My husband pushes the shopping cart.
Every single time we go to the store, my husband pushes the shopping cart, and after five years together, he heads for the cart corral out of instinct. To him, it’s a blip on his radar, a tiny gesture,—but to me, he’s lifted a great burden.
I remember when we first started shopping together, and I’d sheepishly ask him to push the cart for me. “It stresses me out,” I’d say. “It just makes me feel anxious.” This was back before we had learned anything about overstimulation and before I had begun any serious pursuit of therapy for anxiety. I had been embarrassed to ask. It had felt like such a silly thing to need extra help with, but he didn’t mind at all.
He just knew that pushing the shopping cart made me feel better, so he did it.
At the time, he was unaware that the small favor had brought me an incredible amount of relief. Having anxiety can feel loud. It can feel suffocating and overwhelming. Anxiety can get big, and at first, it may not seem like a small gesture could have a meaningful impact on such a huge feeling. However, what seems easy and simple to one person might seem impossible and terrifying to another, and helping out where a problem seems small is an excellent way to support each other.
“What can I do to help?” my husband will ask when anxiety has the upper hand and it becomes hard for me to think, see, and breathe. At that moment, I can’t articulate “I am really glad that I don’t have to worry about where the shopping cart is right now,” but that is how I feel.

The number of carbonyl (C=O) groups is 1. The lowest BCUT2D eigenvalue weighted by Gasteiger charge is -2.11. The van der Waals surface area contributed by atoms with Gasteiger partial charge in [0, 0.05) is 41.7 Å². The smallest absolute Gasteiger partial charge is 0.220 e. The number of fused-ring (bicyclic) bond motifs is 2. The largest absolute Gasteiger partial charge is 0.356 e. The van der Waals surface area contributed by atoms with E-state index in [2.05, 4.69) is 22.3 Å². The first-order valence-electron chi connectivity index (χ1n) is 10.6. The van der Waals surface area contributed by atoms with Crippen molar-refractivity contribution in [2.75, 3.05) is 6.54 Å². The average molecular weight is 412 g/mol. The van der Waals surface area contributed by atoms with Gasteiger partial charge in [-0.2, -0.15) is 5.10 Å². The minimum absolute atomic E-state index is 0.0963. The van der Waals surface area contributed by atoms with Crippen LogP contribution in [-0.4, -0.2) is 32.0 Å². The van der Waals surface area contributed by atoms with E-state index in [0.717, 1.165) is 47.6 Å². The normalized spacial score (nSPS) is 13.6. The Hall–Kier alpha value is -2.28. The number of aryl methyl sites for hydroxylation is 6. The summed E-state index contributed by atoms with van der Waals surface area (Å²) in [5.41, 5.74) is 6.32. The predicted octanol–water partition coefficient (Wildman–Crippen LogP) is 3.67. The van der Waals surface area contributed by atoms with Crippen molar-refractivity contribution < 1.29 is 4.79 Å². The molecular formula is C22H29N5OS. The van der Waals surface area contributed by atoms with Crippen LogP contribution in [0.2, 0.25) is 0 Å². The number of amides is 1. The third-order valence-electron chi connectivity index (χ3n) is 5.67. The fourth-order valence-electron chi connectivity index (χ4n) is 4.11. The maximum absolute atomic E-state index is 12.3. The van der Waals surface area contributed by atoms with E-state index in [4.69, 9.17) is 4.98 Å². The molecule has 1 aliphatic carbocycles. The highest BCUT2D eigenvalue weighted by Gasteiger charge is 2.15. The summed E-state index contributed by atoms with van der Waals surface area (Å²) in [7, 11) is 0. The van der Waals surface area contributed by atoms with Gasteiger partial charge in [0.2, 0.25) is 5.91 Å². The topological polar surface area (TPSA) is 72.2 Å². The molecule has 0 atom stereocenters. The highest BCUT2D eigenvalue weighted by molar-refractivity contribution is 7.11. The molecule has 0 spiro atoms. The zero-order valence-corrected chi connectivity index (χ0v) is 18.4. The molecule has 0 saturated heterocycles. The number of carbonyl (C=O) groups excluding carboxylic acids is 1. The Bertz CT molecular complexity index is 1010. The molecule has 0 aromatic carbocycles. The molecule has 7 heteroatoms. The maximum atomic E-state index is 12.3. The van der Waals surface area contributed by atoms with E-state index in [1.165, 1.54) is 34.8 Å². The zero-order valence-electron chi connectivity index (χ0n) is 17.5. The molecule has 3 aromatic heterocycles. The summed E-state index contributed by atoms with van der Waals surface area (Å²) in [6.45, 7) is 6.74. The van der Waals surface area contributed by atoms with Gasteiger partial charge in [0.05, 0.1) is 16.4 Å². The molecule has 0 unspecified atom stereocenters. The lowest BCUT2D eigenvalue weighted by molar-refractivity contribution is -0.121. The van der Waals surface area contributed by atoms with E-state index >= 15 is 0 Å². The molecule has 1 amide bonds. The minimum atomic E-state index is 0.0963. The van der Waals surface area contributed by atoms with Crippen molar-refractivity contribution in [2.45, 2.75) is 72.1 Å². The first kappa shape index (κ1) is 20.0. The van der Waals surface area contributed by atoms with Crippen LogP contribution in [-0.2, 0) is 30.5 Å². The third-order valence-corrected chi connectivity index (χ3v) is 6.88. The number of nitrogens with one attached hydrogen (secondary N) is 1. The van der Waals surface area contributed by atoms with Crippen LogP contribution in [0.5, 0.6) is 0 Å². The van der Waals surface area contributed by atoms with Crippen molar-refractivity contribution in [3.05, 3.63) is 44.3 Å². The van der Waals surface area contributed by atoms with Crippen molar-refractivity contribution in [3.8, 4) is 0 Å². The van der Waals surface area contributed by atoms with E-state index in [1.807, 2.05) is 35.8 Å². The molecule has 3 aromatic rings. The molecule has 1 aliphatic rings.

Because most trips to the store are uneventful, I do not usually get the chance to say, “Thank you for pushing the cart through that tight crowd of people so I could focus on my breathing.” But knowing he is there to support me gives me the peace of mind to actually relax and enjoy visits to the store.
We listen and communicate about all of the little things. If popping open a can of tubed biscuits is too startling, I ask for help. If calling a business to check if they’re open is too overwhelming at the moment, I ask for help.
He provides support unconditionally and without judgment, and I have learned the immense value of a support system.
Because I feel so safe in my daily life, I have more energy to focus on my primary goals in therapy. My husband has taught me that there is nothing too ridiculous or tiny to need help with because relief for the little things adds up and provides much-needed comfort when anxiety begins to feel overwhelming.
My husband remembers what I need every time we go to the store. I never forget to thank him for pushing the cart, and I frequently remind him of how special it is to me. Since he pushes the cart, I can concentrate on calming my nerves if I need to. He’s my teammate and knowing that he has my back no matter what my anxiety might throw at me gives me confidence.
My husband pushes the shopping cart, and he is my hero.